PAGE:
This question is key, because without availability, the premise of an underutilized resource is faulty. One of the first discussions I had was with John Montgomery, who is a nationally recognized professor and expert in the area of John Montgomery, Dean Emeritus of University of South Carolina School of Law and Director of National Legal Mentoring Consortium. He recounted the experience of the South Carolina bar, which began requiring every attorney who passed the bar to immediately have a mentor. This program started in 2011. John made it very clear that this has been a very successful program, and while many of the newly admitted members of the bar had prearranged mentors with the firms they were working for, there were a large number of attorneys, approximately one-third, who did not have jobs or were practicing on their own that needed mentors assigned. A substantial portion of these mentors were senior lawyers. John further recounted the success of this program and how senior lawyers have been particularly effective with this new group of lawyers

The wide availability of senior lawyers in the South Carolina program is also confirmed by the survey results as to the general availability of lawyers. Specifically, some managing partners said they conscientiously sought out senior lawyers who they felt had more time at this stage of their career than other lawyers in their firm.

On a personal note, I have observed that as lawyers progress in their career, they do less and less actual drafting and reviewing of legal documents and more advising and consulting. They are, in most cases, trusted advisors to their clients and therefore have more insight and flexibility. Usually if they are involved in transactions, they are not the ones to handle deals on a day-to-day basis. If they are litigators, normally a younger lawyer handles the process, and they provide oversight and strategy. Their Flexibility comes from not having to handle a number of matters that have significant time commitments.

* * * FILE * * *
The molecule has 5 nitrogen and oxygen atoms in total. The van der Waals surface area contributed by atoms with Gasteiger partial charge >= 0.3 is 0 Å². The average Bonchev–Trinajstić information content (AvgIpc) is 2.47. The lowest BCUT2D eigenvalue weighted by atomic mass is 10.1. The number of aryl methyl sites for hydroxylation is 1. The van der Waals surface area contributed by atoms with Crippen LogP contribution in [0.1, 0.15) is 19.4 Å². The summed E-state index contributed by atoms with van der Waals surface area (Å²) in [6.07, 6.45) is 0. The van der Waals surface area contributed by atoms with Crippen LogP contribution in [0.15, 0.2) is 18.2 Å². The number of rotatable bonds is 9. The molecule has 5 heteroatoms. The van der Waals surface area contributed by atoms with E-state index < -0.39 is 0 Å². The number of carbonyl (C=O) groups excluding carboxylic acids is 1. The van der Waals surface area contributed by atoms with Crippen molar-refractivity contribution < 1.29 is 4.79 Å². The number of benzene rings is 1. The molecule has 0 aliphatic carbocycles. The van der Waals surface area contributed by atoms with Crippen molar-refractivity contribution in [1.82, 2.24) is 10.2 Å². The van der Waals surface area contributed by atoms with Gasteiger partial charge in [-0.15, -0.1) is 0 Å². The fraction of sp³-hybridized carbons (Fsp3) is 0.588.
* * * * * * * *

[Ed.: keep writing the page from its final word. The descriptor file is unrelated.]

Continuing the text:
In an interview with me, Judie Rush-the director of the Mentor Externship Program at the University of St. Thomas School of Law-emphasized that one of the attorney groups sought out for mentoring are more experienced or senior lawyers. She felt "they had tremendous insight and experience and they could bring so much to the students."

While the survey was not conclusive, it did seem that most law firms do recognize the value and appreciate the availability of senior lawyers. Very few firms, however, have put together any kind of formal program to utilize this resource.

In conclusion, senior lawyers are certainly available, but this group isn't always sought out for a mentoring role. They need to: (1) be asked to help, (2) understand the time commitment, and (3) understand their real value.

II. How Have Senior Lawyers Been Utilized, and What Is Their Desire to Be Utilized?